Saturday, August 10, 2019

MY TWO NOTES TO Alexia Fernández Campbell

Re: Democrats tried to win over working-class voters. But they ignored their biggest worry.

"When you take inflation into account, workers’ real wages only grew about 1.3 percent over the past year."

Just a reminder: we don't need 3% raises -- we realistically need more like 100% raises (on average). If fast food can pay $15/hr with 25% labor costs, then, Walgreen's and Target can pay $20/hr with 15% labor costs, and, Walmart can pay $15/hr ($1,000/wk!) with 7% labor costs.

And don't forget centralized bargaining, a.k.a., sector wide labor agreements -- widely used in continental Europe, French Canada and, I believe, even in Argentina and Indonesia (once we get the unions in).

Now if the rest of the supposed (well meaning anyway) progressive class would just catch on.  ;-)

More on doubling (on average) the pay of the lower 40%.

Just as with minimum wage, people auto associate hiking lower 40% wages with job loss -- predicting lessening of (what-I-call) 59% demand.  But, doubling lower 40% income share (at loss of 14% of mid-59% income) doubles 40% demand.  Upshot: no loss of overall demand.  Examples: higher end restaurant businesses may suffer when lower wage labor gets large raises -- but IHOP parking should get more crowded.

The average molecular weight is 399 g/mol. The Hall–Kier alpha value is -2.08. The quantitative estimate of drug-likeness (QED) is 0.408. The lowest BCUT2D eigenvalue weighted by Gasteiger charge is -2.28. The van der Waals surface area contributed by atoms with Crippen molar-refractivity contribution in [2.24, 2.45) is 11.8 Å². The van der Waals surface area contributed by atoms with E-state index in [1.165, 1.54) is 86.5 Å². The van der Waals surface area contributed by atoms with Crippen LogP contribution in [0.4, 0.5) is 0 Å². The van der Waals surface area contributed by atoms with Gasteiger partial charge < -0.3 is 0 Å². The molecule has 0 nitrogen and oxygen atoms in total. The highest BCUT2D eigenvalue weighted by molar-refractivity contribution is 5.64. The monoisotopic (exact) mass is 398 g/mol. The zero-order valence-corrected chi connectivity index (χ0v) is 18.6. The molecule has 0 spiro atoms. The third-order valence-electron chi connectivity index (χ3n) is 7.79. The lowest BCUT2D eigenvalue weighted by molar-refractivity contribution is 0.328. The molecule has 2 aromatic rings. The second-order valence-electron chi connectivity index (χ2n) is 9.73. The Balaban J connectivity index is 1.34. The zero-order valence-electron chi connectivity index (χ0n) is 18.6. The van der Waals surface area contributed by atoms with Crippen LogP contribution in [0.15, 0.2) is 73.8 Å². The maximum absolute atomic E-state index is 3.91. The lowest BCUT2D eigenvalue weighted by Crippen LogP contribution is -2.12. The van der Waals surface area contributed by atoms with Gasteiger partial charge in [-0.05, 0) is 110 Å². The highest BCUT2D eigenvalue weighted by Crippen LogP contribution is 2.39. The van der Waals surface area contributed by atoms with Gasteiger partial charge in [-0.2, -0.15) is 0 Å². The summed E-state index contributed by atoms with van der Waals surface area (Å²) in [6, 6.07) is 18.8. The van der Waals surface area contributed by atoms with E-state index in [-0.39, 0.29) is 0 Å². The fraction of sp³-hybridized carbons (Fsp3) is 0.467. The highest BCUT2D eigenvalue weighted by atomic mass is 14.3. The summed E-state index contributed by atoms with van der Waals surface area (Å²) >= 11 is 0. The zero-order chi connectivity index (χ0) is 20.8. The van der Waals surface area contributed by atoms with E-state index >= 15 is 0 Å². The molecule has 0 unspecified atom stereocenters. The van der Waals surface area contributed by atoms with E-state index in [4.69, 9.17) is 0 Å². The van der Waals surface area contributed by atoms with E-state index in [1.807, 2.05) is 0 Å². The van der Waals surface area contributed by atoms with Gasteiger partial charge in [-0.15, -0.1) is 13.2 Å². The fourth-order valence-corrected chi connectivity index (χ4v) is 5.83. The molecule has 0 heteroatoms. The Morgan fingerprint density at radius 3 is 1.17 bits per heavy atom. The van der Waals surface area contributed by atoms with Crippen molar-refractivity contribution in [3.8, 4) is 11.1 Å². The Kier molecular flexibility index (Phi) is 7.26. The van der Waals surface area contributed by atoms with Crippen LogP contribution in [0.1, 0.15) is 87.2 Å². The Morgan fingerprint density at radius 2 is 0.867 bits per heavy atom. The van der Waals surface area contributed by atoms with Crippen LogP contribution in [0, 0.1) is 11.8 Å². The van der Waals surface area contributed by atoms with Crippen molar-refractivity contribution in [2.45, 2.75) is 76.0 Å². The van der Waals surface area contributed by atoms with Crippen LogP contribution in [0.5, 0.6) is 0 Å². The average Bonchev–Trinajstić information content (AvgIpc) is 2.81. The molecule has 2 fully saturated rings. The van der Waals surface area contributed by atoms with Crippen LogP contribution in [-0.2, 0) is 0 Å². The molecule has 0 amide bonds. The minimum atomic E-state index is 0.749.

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More on centralized bargaining.

Before I lucked into Andrew Strom's regularly scheduled cert/recert/decert proposal* the "magic bullet" I was pushing was sector wide labor agreements.  The big idea was that Congress could impose on whole industries any labor contract negotiated where the few unions already existed.  Of course, it might have been a stretch to impose agreements from 7% private (non gov) unions to the other 93% of firms.

Centralized will be a great clean up hitter if we got 25% certified unions.  Sector wide agreements would be the icing on the cake if we got 50-75% certified.


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